In large part because of the venality of our leaders, black Americans have lost ground the past two decades. Black elected officials have gained more prominence but the average black family has lost wealth over the same time span. These two facts appear inconsistent but they are of the same accord. Consumed by their pursuit of personal riches and glory, black politicians can countenance the doing of any evil that profits them, even if that evil befalls their own brethren. Fine watches and jewelry now rest where gruesome manacles once were. Yet these purported leaders are more slavish than their ancestors ever were. Unlike their ancestors, they did this to themselves. They forfeited their souls for a title, for membership in an exclusive club, and for a chance to appear on CNN. They have little right to celebrate 1619; today, they function more like the children of the enslaver than the children of the enslaved.
Because of their abdication of duty, black America no longer restrains the martial impulses of their nation. America has become more warlike, endangering itself and much of the planet in the process. With armed troops stationed in over 100 countries, it currently is fighting several wars and seeing to start new ones on at least two different continents. King and his ilk would have railed against such wanton bellicosity. Today’s black leadership revels in it, lending their voices to the lust for war.
This is why a black president could be persuaded by his hectoring, self-absorbed secretary of state to war against Libya although that African nation presented no threat. When towns inhabited mostly by peaceful black Libyans were decimated by the terrorists they supported, neither that black president nor any other black leader raised an eyebrow. Instead, they turned the blind eye. They abetted the transformation of a once stable nation into a modern day slave market of black Africans yet have not lifted a finger to correct this wrong they committed. They fail even to acknowledge this travesty. They dare feign sober commemoration of slavery 400 year ago when they are the engineers of African slavery in the here and now. Currently two black senators are campaigning for their party’s presidential nomination. Not one of them has the courage to speak against the machines of war. Even if they win the contest, they have lost something greater.
Enough with these black enslavers. I save my last and better thoughts for my ancestors. I write to them through time under the assumption they have learned how to read and are not prohibited from doing so where they now reside.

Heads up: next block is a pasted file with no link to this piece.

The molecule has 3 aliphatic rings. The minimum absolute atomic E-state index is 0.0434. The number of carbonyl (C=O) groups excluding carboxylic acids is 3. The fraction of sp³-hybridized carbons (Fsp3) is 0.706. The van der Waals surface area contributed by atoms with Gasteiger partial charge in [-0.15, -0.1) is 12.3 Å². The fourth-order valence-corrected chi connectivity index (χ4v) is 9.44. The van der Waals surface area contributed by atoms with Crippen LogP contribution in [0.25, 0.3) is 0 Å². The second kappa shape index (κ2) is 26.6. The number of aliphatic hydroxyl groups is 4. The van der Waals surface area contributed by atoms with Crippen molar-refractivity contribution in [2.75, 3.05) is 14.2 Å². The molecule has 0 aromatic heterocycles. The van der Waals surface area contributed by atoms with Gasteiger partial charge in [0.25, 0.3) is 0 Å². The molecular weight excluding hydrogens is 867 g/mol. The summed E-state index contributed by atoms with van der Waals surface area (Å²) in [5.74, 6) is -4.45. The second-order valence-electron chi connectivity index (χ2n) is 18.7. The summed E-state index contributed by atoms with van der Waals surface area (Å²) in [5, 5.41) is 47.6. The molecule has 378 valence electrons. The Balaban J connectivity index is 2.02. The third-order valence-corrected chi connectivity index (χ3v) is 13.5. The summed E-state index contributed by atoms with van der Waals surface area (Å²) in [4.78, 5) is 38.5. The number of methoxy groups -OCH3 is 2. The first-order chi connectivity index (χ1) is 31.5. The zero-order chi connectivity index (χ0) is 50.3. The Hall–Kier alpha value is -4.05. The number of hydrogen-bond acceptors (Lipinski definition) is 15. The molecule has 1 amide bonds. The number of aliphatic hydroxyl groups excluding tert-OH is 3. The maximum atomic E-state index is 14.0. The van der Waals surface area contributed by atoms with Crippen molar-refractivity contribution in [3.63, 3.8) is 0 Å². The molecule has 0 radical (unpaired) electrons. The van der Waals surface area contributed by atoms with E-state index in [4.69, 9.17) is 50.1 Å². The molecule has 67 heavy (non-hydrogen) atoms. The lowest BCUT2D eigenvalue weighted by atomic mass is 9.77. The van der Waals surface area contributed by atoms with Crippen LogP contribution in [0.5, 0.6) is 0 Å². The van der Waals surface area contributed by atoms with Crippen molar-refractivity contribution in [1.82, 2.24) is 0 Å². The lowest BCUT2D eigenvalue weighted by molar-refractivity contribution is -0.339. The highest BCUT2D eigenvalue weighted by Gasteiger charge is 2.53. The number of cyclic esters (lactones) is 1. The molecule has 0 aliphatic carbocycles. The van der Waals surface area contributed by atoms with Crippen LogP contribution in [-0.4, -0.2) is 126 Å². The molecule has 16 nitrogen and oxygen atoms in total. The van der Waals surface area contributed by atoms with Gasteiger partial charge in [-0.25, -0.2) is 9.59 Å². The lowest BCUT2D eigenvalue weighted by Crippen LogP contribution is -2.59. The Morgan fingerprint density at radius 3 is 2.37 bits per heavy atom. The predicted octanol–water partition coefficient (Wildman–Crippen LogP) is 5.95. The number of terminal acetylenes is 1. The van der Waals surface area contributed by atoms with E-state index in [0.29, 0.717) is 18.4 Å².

“They robbed me of your name and the name of your people in hope that I might forget you. Their game failed. I remember you every day and thank you for having the resilience to survive the long ordeal; without your fortitude, I do not exist. Any shame you felt at being enslaved and forced to suffer untold suffering is misplaced. I, along with millions, wear you proudly.
I often imagine us sitting at kitchen table or under a tree. So many things I have to ask you; but first I would simply ask your name that I may address you with the respect that you have earned. You would recount how you were taken from home. I could hopefully comfort you by letting you know that they very idea of you was what led me to return to Africa of my own volition. Together, we form an unbroken chain that has come full circle. In fact, we have broken what tried to break us.
This would be quite a family reunion! But it will have to wait awhile; there are things I have yet to achieve in this life before I deserve such a sitting with you.
If I could somehow amass and lay at your feet all the riches of the world to compensate for the depravations suffered, it would not begin to repay what I owe you. You likely would gently chastise me and not accept such a gift anyway because you know the pursuit of great riches is often the producer of even greater evils. Indeed, the debt I owe you is not to forget. I remember you for it gives me the courage to stand for that which is right and good no matter how widely disdained. I stand away from that which is wrong no matter how powerful or popular it might be.
From you, I have learned the world can try to intimidate me with hate and the rage of hate yet I have the innate capacity to remain unmoved by the onslaught. The love of my people and all that is good in humanity is powerful indeed. Hate and evil may win the battle even for what seems to be the longest time. But, ah, if we hold true to what is best in us, we have won the war from its very outset despite the hardships that may follow.”
To me, this is how to commemorate those who were enslaved. We do so not by some sterile official pronouncement quickly made, then more quickly shelved but as a living memory that nourishes and guides us come what may.